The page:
Proposal to Amend Snowmobile Use Regulations in Rocky Mountain National Park
Repealing the designations of all routes except the North Supply Creek Access Trail is necessary to comply with the requirements of the applicable Executive Orders and NPS's general regulation on snowmobile use, to protect park resources and values, and to meet park management objectives
Comments on Rule by Secretary Norton:
Secretary Gale A. Norton issued the following statement in reaction to a Federal court ruling that struck down a Clinton-era ban on public snowmobile access to Yellowstone and Grand Teton National Parks and the John D. Rockefeller, Jr., Memorial Parkway:
"As Secretary of the Interior, I believe in the balanced and responsible enjoyment of our national parks. In Yellowstone and Grand Teton, I have advocated a common sense solution for snowmobile use that protects resources while also allowing appropriate access for enjoyment by the public. I also believe we must work cooperatively with states and local communities when making decisions that have significant impacts to their economies."
"This decision overturns the plan set in motion by the previous administration that was rejected by a bipartisan majority of the U.S. House of Representatives."
"Having received this Court's preliminary injunction last February, we anticipated this outcome. With that knowledge, and with the direction of a separate federal court, the National Park Service has been developing interim regulations that strike a common sense balance for the coming winter season. The public comment period for the regulation closed days ago and we are on our way to address any remaining concerns which may arise from this decision."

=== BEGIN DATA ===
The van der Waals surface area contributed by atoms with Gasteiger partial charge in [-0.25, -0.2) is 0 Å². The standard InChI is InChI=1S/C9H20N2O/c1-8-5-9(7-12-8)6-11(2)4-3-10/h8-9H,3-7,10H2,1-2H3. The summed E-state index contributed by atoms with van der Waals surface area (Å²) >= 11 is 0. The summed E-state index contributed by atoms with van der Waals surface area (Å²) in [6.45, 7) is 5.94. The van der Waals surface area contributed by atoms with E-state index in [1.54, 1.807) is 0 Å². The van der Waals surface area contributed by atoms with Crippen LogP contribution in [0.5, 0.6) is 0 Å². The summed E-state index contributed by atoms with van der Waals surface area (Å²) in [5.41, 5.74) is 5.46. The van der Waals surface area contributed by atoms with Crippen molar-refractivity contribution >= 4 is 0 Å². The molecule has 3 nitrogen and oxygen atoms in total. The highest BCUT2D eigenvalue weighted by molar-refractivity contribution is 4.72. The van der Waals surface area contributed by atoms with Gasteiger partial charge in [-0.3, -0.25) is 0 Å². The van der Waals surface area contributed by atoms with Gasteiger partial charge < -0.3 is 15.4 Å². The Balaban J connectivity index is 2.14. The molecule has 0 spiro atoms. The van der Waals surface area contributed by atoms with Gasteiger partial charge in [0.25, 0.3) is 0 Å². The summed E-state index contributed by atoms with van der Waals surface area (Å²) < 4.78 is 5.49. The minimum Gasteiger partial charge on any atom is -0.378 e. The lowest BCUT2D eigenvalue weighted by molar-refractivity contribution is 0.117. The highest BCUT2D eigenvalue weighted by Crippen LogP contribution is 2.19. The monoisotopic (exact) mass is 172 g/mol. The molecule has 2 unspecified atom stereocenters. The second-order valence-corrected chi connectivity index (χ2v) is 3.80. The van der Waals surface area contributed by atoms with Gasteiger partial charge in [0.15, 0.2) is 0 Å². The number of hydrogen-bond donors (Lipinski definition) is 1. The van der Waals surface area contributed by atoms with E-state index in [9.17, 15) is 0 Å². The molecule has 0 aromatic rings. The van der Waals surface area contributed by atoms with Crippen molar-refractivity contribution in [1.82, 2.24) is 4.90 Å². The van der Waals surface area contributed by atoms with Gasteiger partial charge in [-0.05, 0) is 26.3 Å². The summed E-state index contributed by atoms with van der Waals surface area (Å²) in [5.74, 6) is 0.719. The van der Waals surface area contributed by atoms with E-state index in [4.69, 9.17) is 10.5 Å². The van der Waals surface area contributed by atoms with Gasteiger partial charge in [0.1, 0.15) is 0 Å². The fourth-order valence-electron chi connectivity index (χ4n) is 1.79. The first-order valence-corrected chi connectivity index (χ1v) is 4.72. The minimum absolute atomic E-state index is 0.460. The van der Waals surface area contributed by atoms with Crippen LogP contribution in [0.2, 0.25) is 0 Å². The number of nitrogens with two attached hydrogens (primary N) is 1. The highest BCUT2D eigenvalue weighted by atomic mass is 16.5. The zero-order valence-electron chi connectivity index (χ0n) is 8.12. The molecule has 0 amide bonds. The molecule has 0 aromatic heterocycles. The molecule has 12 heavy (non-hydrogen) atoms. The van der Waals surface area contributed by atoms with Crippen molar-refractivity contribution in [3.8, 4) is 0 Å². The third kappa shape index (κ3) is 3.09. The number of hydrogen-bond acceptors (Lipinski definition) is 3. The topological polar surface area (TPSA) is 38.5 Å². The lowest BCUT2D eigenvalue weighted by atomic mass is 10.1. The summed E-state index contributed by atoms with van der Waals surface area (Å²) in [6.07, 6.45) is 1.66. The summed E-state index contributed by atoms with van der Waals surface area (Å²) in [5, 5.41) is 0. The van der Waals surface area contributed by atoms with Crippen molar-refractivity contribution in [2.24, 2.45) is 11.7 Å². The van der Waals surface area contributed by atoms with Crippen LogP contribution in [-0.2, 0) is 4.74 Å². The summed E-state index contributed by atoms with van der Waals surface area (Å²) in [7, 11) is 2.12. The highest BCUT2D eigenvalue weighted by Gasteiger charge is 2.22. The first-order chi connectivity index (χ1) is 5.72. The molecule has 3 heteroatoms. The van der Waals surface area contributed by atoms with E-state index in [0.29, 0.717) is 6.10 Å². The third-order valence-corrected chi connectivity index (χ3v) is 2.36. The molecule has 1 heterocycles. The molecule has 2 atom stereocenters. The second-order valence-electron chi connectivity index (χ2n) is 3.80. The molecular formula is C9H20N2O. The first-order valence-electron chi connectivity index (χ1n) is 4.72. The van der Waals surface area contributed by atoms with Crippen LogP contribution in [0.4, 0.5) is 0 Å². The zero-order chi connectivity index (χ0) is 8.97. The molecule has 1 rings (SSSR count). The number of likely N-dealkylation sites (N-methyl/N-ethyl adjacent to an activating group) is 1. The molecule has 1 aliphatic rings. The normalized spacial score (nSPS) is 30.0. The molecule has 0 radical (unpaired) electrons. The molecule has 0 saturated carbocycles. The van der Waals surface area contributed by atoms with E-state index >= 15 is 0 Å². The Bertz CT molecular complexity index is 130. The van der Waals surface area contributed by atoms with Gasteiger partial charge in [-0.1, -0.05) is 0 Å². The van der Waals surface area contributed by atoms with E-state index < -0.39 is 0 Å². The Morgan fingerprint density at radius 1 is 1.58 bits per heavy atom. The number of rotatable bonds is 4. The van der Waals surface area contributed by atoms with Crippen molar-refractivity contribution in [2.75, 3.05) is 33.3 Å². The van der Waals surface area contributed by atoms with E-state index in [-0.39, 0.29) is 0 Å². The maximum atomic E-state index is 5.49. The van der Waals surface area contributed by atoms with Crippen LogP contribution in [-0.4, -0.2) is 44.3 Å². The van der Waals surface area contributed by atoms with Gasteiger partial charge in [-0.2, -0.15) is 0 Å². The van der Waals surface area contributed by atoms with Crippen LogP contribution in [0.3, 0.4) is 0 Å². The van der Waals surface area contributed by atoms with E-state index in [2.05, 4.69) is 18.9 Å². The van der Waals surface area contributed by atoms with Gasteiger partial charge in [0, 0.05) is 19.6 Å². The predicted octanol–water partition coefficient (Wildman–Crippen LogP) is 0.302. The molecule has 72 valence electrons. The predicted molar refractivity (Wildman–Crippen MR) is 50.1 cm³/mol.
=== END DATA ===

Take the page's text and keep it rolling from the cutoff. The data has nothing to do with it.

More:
"We are committed to allowing responsible winter access through cleaner operating 4-cycle machines, restricting snowmobiles to the same paved roads that are used by vehicles in the summer months. Visitors and wildlife will remain under the watchful eye of experienced guides."
Summary of RSP Comment:
The National Park Service (NPS) proposes to close Rocky Mountain National Park to snowmobiles except for a 2-mile stretch of the North Supply Access Trail. Currently, 18 linear miles of snowmobile trails exist within the 414 square miles in the Park. The NPS justifies this proposal with Executive Orders 11644 and 11989, which state that recreational snowmobile use should be disallowed within a national park if it causes adverse impacts on park resources. However, the NPS does not present any data on adverse impacts to justify the prohibition. Instead, the proposal seems driven by a conflict between use by snowmobiles and non-motorized recreationists.
The park was created in 1915 "for the benefit and enjoyment of the people of the United States with regulations being primarily aimed at the freest use of said park for recreation purposes by the public and for the preservation of the natural conditions and scenic beauties..." (38 Stat. 798). (Emphasis added.) EO 11644 also requires agencies to minimize conflicts among competing users of public lands. Eliminating one type of use from the park seems to violate these requirements.
The NPS should conduct a better benefit-cost analysis that takes into account all of the park's constituents, not just the non-motorized users. In addition, the NPS might consider requesting authority from Congress to charge differential fees based on the type of use so that there could be a market test of the value of "noisy" and "natural quiet" days in the park. At the very least, the Park should experiment with ways of reducing conflicts between users instead of simply claiming one set of users is superior to another set.